Sunday, March 18, 2018

Schulz and Peanuts: A Biography by David Michaelis




Why I Read It: Found it in a discount rack at a local independent bookstore, and couldn't believe it. Like most Americans, Peanuts has been a part of my life since my earliest days.

Summary: A biography of the master comic strip artist.

My Thoughts: I've waffled back and forth a bit since finishing this book when attempting to determine my true feelings about Charles Schulz. I think I've come to a decision.

But first, a few facts. The book is a monster, about 560 pages of nonstop inspection of the life of "Sparky" Schulz, the man we all better knew as Charles M. It takes him from his earliest days (and his family from their original immigration to America) through his death, as any good biography should. But it brings us to a level of perception we didn't know we needed to have about his life. It shows us how Schulz bared his emotions to us through his two-dimensional characters.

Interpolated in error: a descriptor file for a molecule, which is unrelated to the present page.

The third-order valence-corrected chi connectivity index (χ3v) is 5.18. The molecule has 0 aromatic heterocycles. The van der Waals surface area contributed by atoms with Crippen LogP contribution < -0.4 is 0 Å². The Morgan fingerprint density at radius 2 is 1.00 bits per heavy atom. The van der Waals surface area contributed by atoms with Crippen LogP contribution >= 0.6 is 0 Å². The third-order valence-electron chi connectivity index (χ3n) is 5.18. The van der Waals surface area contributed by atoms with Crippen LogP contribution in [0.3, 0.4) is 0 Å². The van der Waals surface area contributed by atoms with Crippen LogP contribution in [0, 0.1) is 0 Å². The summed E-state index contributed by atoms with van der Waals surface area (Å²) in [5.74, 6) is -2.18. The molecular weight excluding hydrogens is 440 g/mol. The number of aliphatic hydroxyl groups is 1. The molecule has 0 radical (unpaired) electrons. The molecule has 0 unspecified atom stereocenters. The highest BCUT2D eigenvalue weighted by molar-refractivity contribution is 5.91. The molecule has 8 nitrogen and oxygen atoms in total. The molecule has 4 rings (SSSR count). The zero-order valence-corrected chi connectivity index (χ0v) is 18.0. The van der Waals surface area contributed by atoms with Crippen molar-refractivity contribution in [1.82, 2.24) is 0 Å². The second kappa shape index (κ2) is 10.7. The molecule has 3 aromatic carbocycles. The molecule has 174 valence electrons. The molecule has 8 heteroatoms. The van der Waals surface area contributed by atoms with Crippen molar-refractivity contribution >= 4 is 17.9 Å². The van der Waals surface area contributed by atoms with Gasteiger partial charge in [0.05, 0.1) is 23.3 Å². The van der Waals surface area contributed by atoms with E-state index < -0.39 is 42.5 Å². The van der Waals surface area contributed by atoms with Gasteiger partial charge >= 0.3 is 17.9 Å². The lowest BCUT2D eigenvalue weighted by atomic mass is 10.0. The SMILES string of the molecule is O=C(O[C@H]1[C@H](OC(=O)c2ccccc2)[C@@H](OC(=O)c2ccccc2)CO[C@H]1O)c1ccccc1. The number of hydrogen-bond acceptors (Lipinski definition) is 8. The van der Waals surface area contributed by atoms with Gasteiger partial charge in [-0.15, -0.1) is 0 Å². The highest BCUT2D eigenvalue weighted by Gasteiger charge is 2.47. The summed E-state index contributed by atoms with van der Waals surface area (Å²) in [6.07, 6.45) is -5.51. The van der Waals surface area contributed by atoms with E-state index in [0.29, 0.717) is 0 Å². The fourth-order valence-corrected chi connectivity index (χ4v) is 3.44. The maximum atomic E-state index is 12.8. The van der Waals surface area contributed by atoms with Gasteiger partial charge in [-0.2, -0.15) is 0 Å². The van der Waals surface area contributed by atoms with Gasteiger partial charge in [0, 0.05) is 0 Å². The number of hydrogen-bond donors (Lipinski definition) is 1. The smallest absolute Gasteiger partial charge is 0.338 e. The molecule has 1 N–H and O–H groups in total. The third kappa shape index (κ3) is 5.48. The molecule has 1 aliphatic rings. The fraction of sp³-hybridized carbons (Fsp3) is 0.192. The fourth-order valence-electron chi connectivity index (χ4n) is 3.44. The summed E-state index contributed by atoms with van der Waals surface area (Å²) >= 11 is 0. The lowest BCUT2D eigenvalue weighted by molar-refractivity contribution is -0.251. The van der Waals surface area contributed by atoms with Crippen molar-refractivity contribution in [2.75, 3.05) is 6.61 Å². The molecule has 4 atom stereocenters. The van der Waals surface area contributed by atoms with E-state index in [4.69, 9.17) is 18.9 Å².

More than we know of Schulz's life played out in the dailies and Sunday strips. He was an amalgam of many of his main male characters. He thought the world was against him, or didn't love him, as does Charlie Brown; he was a classical music aficionado who wished he could tune out his wife, like Schroeder does with Lucy; he had his religious and philosophical side, like Linus; and he played out his heroic fantasies and desire to break free from societal constraints - to just be a bad boy - like Snoopy.

There was a little red-haired girl, in real life. Lucy had her real-life origins. Even his quieter, supposedly secret relationships played out through the strip. It became a medium through which he could communicate without real worry.